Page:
Serot foresees DPI legitimizing the 78 as an emerging neighborhood the way Google did the Fulton Market District.


"This will have a ripple effect of similar magnitude, where (prospective tenants) will focus on the neighborhood and look at it a little bit differently, whereas before it may have not been on the tour list," he said.


Bailey is counting on that interest. He said Related Midwest plans to break ground in the next 12 months on a 300,000-square-foot office building at Roosevelt and the Chicago River whether or not it has signed a tenant to anchor it. Within that same time window, Related aims to begin work on other parts of the first phase of the 78, including a mixed-use tower along Roosevelt with a gym, hotel and as many as 500 apartments; a series of four-story, 120,000-square-foot office buildings closer to the river, and a five-acre park.

Another 1 million-square-foot office building immediately north of the DPI building would be built if Related can land a tenant to anchor it, and two more office towers are also planned along Roosevelt for a future phase, Bailey said.


Building offices on speculation, or without any tenants signed, is typically a risky strategy and can make a building more difficult to finance. On top of that, Related will be looking for capital partners deep in an economic growth cycle at a time when some institutional investors have been hesitant to back big projects in the city.


Seeing buildings come out of the ground and getting buy-in from restaurants and retailers could help persuade companies to make a long-term commitment to the 78, but they also need to see progress toward making the campus more self-sustaining, Serot said.


"The two biggest questions we hear from clients when there's a relocation of any kind are 'How am I going to get to work, and where are my employees going to eat lunch?' Those are some basics they have to address."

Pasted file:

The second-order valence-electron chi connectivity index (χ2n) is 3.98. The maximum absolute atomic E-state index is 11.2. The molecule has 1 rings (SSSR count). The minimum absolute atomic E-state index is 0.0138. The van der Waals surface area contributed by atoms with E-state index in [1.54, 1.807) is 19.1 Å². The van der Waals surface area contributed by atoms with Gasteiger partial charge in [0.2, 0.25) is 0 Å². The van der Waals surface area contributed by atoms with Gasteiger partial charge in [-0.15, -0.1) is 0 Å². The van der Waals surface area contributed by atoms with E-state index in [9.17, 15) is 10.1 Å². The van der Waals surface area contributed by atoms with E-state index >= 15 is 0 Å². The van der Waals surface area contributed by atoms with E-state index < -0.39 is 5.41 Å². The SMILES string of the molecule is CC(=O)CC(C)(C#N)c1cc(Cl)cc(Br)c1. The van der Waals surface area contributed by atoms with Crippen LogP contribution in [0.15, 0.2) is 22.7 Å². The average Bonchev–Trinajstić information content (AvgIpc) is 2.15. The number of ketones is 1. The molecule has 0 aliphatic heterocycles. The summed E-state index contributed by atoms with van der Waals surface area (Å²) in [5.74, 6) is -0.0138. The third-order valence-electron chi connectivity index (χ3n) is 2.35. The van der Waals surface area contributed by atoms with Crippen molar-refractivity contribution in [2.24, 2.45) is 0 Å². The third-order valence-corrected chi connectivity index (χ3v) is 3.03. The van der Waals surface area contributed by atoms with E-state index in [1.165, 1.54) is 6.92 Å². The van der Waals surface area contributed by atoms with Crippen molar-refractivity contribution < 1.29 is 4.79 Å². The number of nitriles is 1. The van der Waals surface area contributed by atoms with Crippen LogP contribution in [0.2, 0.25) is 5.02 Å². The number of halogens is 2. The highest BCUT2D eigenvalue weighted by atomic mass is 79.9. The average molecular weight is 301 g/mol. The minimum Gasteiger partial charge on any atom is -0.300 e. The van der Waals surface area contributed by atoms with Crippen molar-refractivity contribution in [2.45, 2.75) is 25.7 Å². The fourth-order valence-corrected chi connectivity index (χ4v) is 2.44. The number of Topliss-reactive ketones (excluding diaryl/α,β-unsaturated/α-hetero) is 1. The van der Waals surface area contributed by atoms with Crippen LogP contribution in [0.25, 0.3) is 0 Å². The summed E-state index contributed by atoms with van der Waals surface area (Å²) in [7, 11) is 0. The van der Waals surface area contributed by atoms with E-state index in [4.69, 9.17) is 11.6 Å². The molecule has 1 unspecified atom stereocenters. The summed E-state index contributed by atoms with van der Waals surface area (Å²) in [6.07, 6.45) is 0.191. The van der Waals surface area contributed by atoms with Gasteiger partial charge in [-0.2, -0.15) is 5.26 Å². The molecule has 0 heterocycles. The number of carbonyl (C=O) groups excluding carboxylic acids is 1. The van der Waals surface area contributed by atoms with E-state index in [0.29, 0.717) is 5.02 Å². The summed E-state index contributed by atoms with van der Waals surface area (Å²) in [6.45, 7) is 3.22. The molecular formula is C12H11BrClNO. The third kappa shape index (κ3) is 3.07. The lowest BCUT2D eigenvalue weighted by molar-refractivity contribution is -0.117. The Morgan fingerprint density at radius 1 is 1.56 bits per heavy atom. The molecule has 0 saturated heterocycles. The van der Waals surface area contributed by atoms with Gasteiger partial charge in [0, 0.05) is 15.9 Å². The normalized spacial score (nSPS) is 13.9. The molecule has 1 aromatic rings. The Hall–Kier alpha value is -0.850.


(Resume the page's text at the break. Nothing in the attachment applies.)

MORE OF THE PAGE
Infrastructure projects planned for the first phase of development—slated to be completed by 2024—include an ongoing extension of Wells Street through the site, straightening Metra tracks running parallel to it, renovating Clark Street and building out LaSalle and 15th streets through the 78 site.


Related won a commitment from the city last year to eventually reimburse more than $180 million of those projects with tax-increment financing money from a new TIF district that encompasses the 78 site.


A planned new CTA Red Line station at Clark and 15th streets—thought to be a key access point for the site—won't be part of the first phase. But Bailey points to the CTA Red Line Roosevelt station as a good option for commuters and said it's a 15-minute walk to the 78 from Union Station. The developer also anticipates prospective tenants getting there by water taxis, shuttles and ride-hailing services like Uber and Lyft.


DPI's arrival should give prospective 78 tenants a clear understanding of how people will get to and around the site, said Cushman & Wakefield Senior Managing Director Steven Bauer, who represented Facebook two years ago in leasing 263,000 square feet at 151 N. Franklin St.


"This is now going to fast-track infrastructure, and that takes a major variable out of the project to any end user," he said. "And there's going to be buzz and activity and people physically on the site. . . .It can't be overstated how important that is to have."